Among the most important issues the editors will address is building a more diverse health care workforce – one that looks more like and identifies better with the patients they are caring for in the clinical setting or studying in scientific research.
“When we run a research study, and we don’t have representation from (people) across a range of socioeconomic status, from multiple races and ethnicities, we don’t know how well those therapies are going to work or whether there are unique situations that are going to lead them to be less effective in one group versus another,” said Carnethon, an epidemiologist and vice chair of preventive medicine and medicine at Northwestern University Feinberg School of Medicine in Chicago. “Our path forward must be a collaborative one, centered on populations at highest risk, those experiencing the worst health outcomes.”
The editors said fostering stronger trust among the patient population will be key. “Without trust, there really cannot be a healthy collaborative care model that ensures optimal patient outcomes,” said Watson, a professor of medicine/cardiology and co-director of the preventive cardiology program at the David Geffen School of Medicine at the University of California, Los Angeles. “We need to stop blaming the patient for not being clinically compliant. We know most people want to do the right thing. They often don’t have the means, the environment or the knowledge needed to improve their own health, and we need to make that easier for them. Having a health care workforce that understands these types of barriers is critical.”
The editors agree that building an inclusive and understanding workforce is a complex issue. “We need to recognize there are structural barriers of discrimination at all spectrums of the workforce pipeline, beginning with building interest among young people and improving their access to STEM pathways,” said Albert, professor of medicine/cardiology and associate dean of admissions at the University of California, San Francisco School of Medicine. “We need to build systems of support that allow students and fellows to thrive in academic and clinical settings and that includes strong mentorship and sponsorship programs. And ultimately, we need to all be involved in implicit and effective bias training that is in part measured by improvements in the workforce and in patient outcomes.”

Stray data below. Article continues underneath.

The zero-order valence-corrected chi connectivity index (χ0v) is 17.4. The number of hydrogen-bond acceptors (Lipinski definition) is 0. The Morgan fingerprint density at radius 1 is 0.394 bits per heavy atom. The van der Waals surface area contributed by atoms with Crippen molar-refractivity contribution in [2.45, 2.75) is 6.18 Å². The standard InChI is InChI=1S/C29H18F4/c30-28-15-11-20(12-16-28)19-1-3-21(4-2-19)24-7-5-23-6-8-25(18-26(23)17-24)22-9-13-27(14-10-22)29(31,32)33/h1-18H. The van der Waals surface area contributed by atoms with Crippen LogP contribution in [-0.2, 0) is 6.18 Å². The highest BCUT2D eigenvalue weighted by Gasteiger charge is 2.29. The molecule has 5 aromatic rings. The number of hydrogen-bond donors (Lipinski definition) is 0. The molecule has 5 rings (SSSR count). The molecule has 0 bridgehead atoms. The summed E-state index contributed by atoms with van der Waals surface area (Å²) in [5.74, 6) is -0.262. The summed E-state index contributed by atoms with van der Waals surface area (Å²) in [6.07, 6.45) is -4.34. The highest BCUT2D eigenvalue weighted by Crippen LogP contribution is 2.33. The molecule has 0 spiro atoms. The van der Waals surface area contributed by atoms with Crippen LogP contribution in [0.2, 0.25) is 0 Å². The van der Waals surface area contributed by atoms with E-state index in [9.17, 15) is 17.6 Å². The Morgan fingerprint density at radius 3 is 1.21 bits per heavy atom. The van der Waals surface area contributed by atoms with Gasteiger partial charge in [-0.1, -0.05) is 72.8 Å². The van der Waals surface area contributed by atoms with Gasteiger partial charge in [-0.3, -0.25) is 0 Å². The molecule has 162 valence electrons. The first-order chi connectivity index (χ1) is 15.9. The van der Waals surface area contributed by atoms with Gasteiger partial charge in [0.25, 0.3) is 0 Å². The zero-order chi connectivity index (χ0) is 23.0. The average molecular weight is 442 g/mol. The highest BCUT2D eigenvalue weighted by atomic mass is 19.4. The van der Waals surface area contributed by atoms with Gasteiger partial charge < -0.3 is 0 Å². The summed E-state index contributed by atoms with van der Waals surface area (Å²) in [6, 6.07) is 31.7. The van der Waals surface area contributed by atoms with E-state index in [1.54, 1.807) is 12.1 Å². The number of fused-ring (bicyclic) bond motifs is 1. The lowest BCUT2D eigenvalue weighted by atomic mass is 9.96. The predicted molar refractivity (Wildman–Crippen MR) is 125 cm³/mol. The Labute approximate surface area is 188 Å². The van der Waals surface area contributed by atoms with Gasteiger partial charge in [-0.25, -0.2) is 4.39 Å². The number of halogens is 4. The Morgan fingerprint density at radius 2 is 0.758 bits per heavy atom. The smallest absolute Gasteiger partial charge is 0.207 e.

The featured manuscripts, which can be accessed in full here, include:
- Editor’s Page: Disparities in Cardiovascular Medicine – Michelle Albert, Mercedes Carnethon, Karol Watson
- Original Research:
- Cost-effectiveness of Hypertension Treatment by Pharmacists in Black Barbershops – Kelsey Bryant et al.
- The Association of Serum Aldosterone and Plasma Renin Activity with Ambulatory Blood Pressure in African Americans: The Jackson Heart Study – Joshua Joseph et al.
- Editorial: Physiological treatment of hypertension in Black patients — time for action – Brian Rayner et al.
- Racial and Ethnic Differences in Presentation and Outcomes for Patients Hospitalized with COVID-19: Findings from the American Heart Association’s COVID-19 Cardiovascular Disease Registry – Fatima Rodriguez et al.
- Editorial: To Solve Racial and Ethnic Disparities in COVID-19 Outcomes — Look Upstream for Solutions – Yvonne Commodore-Mensah et al.
- Development and Validation of Machine Learning-Based Race-Specific Models to Predict 10-Year Risk of Heart Failure: A Multi-Cohort Analysis – Matthew Segar et al.
- Racial and Ethnic Disparities in Heart and Cerebrovascular Disease Deaths During the COVID-19 Pandemic in the United States – Risha Wadhera et al.